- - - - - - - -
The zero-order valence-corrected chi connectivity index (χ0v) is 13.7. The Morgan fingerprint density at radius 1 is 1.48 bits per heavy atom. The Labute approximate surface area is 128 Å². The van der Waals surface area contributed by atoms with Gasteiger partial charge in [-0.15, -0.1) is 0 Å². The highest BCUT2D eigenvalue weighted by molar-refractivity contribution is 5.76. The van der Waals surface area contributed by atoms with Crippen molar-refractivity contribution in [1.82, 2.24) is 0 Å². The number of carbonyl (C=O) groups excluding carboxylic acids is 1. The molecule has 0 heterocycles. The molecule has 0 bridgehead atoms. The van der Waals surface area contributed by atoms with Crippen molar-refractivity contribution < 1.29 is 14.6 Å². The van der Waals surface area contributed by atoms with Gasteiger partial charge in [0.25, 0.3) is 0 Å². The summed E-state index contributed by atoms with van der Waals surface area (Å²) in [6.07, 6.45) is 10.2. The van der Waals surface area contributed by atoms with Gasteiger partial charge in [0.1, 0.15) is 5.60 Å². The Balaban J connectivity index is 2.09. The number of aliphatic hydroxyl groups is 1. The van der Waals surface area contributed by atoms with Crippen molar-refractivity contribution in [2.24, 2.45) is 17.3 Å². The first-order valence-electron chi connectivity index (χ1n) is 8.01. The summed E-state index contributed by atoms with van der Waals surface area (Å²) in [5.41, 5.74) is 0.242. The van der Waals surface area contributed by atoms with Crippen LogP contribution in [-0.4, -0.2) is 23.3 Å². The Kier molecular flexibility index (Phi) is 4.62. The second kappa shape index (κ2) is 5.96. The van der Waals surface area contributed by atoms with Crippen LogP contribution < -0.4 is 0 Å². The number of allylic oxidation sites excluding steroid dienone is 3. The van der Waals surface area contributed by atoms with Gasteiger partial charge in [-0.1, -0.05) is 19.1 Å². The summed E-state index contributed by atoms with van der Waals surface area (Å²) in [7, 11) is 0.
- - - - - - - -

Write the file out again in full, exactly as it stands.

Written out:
The zero-order valence-corrected chi connectivity index (χ0v) is 13.7. The Morgan fingerprint density at radius 1 is 1.48 bits per heavy atom. The Labute approximate surface area is 128 Å². The van der Waals surface area contributed by atoms with Gasteiger partial charge in [-0.15, -0.1) is 0 Å². The highest BCUT2D eigenvalue weighted by molar-refractivity contribution is 5.76. The van der Waals surface area contributed by atoms with Crippen molar-refractivity contribution in [1.82, 2.24) is 0 Å². The number of carbonyl (C=O) groups excluding carboxylic acids is 1. The molecule has 0 heterocycles. The molecule has 0 bridgehead atoms. The van der Waals surface area contributed by atoms with Crippen molar-refractivity contribution < 1.29 is 14.6 Å². The van der Waals surface area contributed by atoms with Gasteiger partial charge in [0.25, 0.3) is 0 Å². The summed E-state index contributed by atoms with van der Waals surface area (Å²) in [6.07, 6.45) is 10.2. The van der Waals surface area contributed by atoms with Gasteiger partial charge in [0.1, 0.15) is 5.60 Å². The Balaban J connectivity index is 2.09. The number of aliphatic hydroxyl groups is 1. The van der Waals surface area contributed by atoms with Crippen molar-refractivity contribution in [2.24, 2.45) is 17.3 Å². The first-order valence-electron chi connectivity index (χ1n) is 8.01. The summed E-state index contributed by atoms with van der Waals surface area (Å²) in [5.41, 5.74) is 0.242. The van der Waals surface area contributed by atoms with Crippen LogP contribution in [-0.4, -0.2) is 23.3 Å². The Kier molecular flexibility index (Phi) is 4.62. The second kappa shape index (κ2) is 5.96. The van der Waals surface area contributed by atoms with Crippen LogP contribution < -0.4 is 0 Å². The number of allylic oxidation sites excluding steroid dienone is 3. The van der Waals surface area contributed by atoms with Gasteiger partial charge in [-0.1, -0.05) is 19.1 Å². The summed E-state index contributed by atoms with van der Waals surface area (Å²) in [7, 11) is 0.